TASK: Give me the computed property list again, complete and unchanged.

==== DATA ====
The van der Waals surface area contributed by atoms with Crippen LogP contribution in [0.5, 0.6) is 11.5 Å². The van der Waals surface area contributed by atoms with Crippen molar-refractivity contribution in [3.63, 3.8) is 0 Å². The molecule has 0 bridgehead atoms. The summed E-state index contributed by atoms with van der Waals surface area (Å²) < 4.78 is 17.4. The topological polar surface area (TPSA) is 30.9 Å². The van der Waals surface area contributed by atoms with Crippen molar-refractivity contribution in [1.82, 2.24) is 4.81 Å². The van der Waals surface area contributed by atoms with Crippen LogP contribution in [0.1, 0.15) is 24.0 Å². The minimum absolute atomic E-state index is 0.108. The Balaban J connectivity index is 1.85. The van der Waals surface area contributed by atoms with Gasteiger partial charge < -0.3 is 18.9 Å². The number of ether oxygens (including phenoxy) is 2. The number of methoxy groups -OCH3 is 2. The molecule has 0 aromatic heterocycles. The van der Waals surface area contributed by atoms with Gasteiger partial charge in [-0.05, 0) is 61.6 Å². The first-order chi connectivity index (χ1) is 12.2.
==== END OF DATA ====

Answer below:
The van der Waals surface area contributed by atoms with Crippen LogP contribution in [0.5, 0.6) is 11.5 Å². The van der Waals surface area contributed by atoms with Crippen molar-refractivity contribution in [3.63, 3.8) is 0 Å². The molecule has 0 bridgehead atoms. The summed E-state index contributed by atoms with van der Waals surface area (Å²) < 4.78 is 17.4. The topological polar surface area (TPSA) is 30.9 Å². The van der Waals surface area contributed by atoms with Crippen molar-refractivity contribution in [1.82, 2.24) is 4.81 Å². The van der Waals surface area contributed by atoms with Crippen LogP contribution in [0.1, 0.15) is 24.0 Å². The minimum absolute atomic E-state index is 0.108. The Balaban J connectivity index is 1.85. The van der Waals surface area contributed by atoms with Gasteiger partial charge < -0.3 is 18.9 Å². The number of ether oxygens (including phenoxy) is 2. The number of methoxy groups -OCH3 is 2. The molecule has 0 aromatic heterocycles. The van der Waals surface area contributed by atoms with Gasteiger partial charge in [-0.05, 0) is 61.6 Å². The first-order chi connectivity index (χ1) is 12.2.